2710 Genesee St.
Utica, New York 13502
Phone: (315) 724-4751 ✡ email: tbeutica@gmail.com

A Conservative Jewish Congregation Established for
the Worship of God, the Study of Torah,
and the Practice of Righteous Deeds


Nov. 1 - 4:35 PM
Nov. 8 - 4:27 PM
Nov. 15 - 4:19 PM
Nov. 22 - 4:14 PM
Nov. 29 - 4:10 PM

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A Message from Cantor Socolof

CantorAt one point in Junior High School I shared a desk with a particular young lady. Between things, we would talk about this and that and in time the conversation turned to religion. She was an Episcopalian. I told her that I really didn‟t understand the idea of the trinity. She admitted that she didn‟t, either. I suggested that she ask her priest to explain it to her, and then she could relay what he said to me. She agreed to this. A week or so later, she told me that she had told her priest that she didn‟t understand the trinity. His response was, "You don‟t have to understand it, you just have to believe it." Then and since I found this answer to be quite unsatisfactory.

I am currently teaching a conversion class at Temple Beth Joseph in Herkimer under the auspices of Rabbi Dan Ornstein of Temple Ohav Shalom in Albany. As part of the preparation, Rabbi Ornstein has the students write a series of essays to consider and evaluate their expectations and understanding of Judaism. Part of the first essay asks the students: "At this (relatively) early stage in your study of Judaism, write about three aspects of Judaism and Jewish life which interest you. Describe them a bit and explain how they might affect your thinking and your life." Almost to a person, the students said that one of the three things they found attractive about Judaism is that you are allowed and encouraged to ask questions.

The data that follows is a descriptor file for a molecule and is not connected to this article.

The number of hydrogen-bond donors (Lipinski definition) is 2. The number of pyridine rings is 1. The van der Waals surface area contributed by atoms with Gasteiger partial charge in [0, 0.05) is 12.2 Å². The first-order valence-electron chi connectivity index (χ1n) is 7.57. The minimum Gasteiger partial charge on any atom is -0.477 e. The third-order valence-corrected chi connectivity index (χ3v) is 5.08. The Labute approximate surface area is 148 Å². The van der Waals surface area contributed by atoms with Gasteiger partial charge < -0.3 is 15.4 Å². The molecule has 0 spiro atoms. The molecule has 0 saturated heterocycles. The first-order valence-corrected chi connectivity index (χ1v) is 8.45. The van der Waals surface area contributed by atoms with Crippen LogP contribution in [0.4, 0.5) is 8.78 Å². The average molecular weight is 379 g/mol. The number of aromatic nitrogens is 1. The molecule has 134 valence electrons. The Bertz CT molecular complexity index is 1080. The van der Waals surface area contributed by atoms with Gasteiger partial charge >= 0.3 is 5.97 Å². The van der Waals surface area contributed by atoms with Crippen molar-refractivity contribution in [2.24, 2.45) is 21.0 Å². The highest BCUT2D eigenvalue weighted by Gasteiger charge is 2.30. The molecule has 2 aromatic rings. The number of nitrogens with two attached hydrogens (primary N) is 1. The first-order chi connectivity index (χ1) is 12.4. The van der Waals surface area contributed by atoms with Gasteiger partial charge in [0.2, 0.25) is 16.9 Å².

Especially for those of us who grew up with Judaism, the freedom to question is a given. After all, the telling of the story during the seder, the centerpiece of the evening and the whole reason for the enterprise (sorry, it‟s not the charoset), is framed by the asking of questions. The section about the four different kinds of children is focused on answering the questions that we know will come, and we are specifically instructed to start the child on the path to asking if they are not able to.

Learning leads to knowledge, which in turn leads to understanding. A person, of whatever age, who asks questions wants to learn. This is a behavior we should endorse. Yes, sometimes questions are not so much to learn as they are to annoy, obfuscate or delay. Such instances are fairly easy to identify for what they are. There are those who perceive questions as a threat, often to their authority. This says far more about them than about the questioner.

Isadore Rabi, a Nobel laureate in physics, was once asked why he went into science. He replied, "My mother made me a scientist without ever knowing it. Every other child would come back from school and be asked, "What did you learn today?‟ But my mother used to ask: "Izzy, did you ask a good question today?‟ That made the difference. Asking good questions made me a scientist." Rabbi Lord Jonathan Sacks has observed, "Judaism is the rarest of phenomena: a faith based on asking questions, sometimes deep and difficult ones that seem to shake the very foundations of faith itself."

Given my job, it is not surprising that I get asked a fair amount of questions. When someone asks a question I see it as an opportunity. It is a chance to fill in gaps, broaden horizons and foment a more complete understanding of how to best live our lives. Sometimes I don‟t know the answers. There is nothing wrong with saying so. Not only that, but it is a chance for me to do more learning myself, so that I may be able to provide an answer after some study.

I shall close with an old piece from Dear Abby:

Why do Jews always answer a question with a question?
How should they answer?

Cantor Socoloff

Contact him at uticacantor@verizon.net